Reflection on My Time at Concordia

At Concordia, a liberal arts approach to learning is emphasized greatly and it is expected to help all students be exceptional contributors to the community, becoming responsibly engaged in the world. But what does this mean? Having the opportunity to learn in various different perspectives and looking at the world through different lenses is something I did not expect to appreciate coming into my college experience. As I would assume many first-year students feel, I thought these exploration courses were a waste of time and I just did not understand what the benefit was of taking these courses. Looking back at my time at Concordia, I cherish the fact that I was able to view the world through a religious perspective, a philosophical perspective, a scientific perspective, an arts perspective, and many more. It opens up your views and makes you see things from all angles which is the key to being a contributing member of society or any discipline that one may spend their life working in.

A key skill you learn through a diverse education that liberal arts provides is thinking critically and thinking of all possible perspectives. This allows you to recognize the best way to go about anything, what the best solution is to the problem at hand. One cannot possibly think of all possible approaches without being put in the position to think about problems in a completely different way that what might come naturally. Being a psychology major, thinking about behaviors and the way someone was brought up is where my mind goes naturally, but neuroscience and other natural sciences force me to think about what could be happening in the brain or the body that is causing certain personalities or actions. Without a liberal arts education, I would probably not be exposed to these ways of approaching ideas and problem solving, and I think having this experience makes me a more intelligent and well-rounded individual.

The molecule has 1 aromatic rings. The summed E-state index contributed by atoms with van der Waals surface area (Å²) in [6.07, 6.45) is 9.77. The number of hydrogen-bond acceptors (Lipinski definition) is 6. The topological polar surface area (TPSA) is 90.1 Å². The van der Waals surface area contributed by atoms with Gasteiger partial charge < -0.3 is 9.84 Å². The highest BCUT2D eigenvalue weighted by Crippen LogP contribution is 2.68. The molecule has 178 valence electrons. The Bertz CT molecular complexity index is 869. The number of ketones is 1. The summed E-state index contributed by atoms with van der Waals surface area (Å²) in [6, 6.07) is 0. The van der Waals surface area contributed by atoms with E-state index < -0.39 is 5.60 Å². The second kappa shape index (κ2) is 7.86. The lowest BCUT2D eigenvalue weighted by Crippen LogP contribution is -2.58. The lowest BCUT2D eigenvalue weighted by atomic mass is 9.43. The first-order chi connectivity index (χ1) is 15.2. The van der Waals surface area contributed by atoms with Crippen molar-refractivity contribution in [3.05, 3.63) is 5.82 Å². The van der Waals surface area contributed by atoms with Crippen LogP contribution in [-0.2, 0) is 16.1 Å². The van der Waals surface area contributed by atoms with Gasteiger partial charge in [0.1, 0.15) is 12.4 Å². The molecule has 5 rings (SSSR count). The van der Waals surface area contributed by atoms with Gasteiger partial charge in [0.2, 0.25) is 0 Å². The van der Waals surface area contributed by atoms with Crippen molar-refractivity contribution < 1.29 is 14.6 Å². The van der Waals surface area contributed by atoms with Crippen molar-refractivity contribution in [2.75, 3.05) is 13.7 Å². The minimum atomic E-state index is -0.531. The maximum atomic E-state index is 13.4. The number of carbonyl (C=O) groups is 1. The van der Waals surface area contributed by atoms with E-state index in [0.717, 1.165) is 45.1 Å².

Critical thinking skills are definitely something that I improved on greatly during my time in Neurochemistry this semester. Going into discussions every week at the start of the semester was very difficult for me because the chemistry and really scientific ways of thinking are not where my mind goes immediately when talking about different disorders. My mind wants to go to the nurture side of the nature vs nurture debate, thinking about what is their early life is causing this disorder. Although this is still the way I approach these problems first, I have come to consider other reasonings or mechanisms for what is going wrong in each case.

Having this liberal arts education and being pushed cognitively to think critically is going to help me be a better collaborative partner going forward into the world which I think is one of the most appreciated qualities for someone to have not only in the workforce but it any relationships in life. Being able to see all perspectives and being flexible in how you think makes you work better in a group and have empathy for all people that you may interact with. I am incredibly grateful for this opportunity for me to grow and I am ready to become responsibly engaged in the world.

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